• Two years ago I went to Cebu for a vacation with friends.  It was all fun, adventure, food tripping and Instagramming — until we met a tricycle driver whose home was destroyed by Typhoon Yolanda and was still at the time waiting for financial aid that was promised to him.  I suddenly felt guilty enjoying myself in the lovely islands of his hometown while he painstakingly awaits a permanent place to reside in. Similarly, a company outreach activity in one of the public schools in Bohol has made me aware of how a single classroom damaged by an earthquake, if not attended to right away, can cause the deterioration of a child’s overall academic performance.
  • Just six months ago in the beautiful town of Sagada, I encountered mothers of special children who, in spite of their efforts to set up a SPED school, still can’t send their kids to school because of lack of transportation money. Double whammy — they are poor and physically-challenged.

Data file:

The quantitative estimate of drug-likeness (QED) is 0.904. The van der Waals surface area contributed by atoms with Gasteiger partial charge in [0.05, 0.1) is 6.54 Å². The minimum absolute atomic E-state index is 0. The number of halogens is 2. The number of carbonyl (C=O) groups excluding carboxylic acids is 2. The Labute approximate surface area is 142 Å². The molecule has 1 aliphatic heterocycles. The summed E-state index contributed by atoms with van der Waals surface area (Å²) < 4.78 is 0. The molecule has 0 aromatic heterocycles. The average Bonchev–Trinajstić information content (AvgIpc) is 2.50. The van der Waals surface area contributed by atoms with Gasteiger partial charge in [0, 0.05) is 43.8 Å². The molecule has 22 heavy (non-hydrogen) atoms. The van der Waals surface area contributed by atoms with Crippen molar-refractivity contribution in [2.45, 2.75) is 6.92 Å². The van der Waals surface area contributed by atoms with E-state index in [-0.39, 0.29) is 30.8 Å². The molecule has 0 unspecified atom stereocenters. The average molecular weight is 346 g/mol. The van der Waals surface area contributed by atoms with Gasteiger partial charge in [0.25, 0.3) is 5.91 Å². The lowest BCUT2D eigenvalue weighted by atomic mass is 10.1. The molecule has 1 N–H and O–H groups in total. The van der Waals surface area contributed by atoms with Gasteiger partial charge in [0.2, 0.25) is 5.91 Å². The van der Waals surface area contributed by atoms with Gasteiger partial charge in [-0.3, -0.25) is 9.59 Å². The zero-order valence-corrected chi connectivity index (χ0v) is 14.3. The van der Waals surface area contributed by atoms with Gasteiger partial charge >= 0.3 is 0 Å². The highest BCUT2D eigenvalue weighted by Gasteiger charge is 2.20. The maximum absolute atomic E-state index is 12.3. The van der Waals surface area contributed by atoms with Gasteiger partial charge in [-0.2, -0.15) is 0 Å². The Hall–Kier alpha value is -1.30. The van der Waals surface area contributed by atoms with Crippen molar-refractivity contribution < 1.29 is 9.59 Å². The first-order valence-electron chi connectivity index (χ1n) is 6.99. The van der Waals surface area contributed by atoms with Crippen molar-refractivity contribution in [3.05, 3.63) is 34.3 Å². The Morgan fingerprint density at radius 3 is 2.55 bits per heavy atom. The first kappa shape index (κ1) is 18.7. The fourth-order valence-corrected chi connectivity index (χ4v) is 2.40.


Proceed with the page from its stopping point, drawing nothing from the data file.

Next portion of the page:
• For an institution that employs the best doctors in the country, the Philippine General Hospital (PGH) has the WORST charity ward ever. Whenever I visit my friend who’s confined there, it baffles me to see patients trying to recuperate in that hot, cramped, and grossly uncomfortable place. Unfortunately, those who cannot afford the luxury of private rooms have no choice but to convalesce in those wards.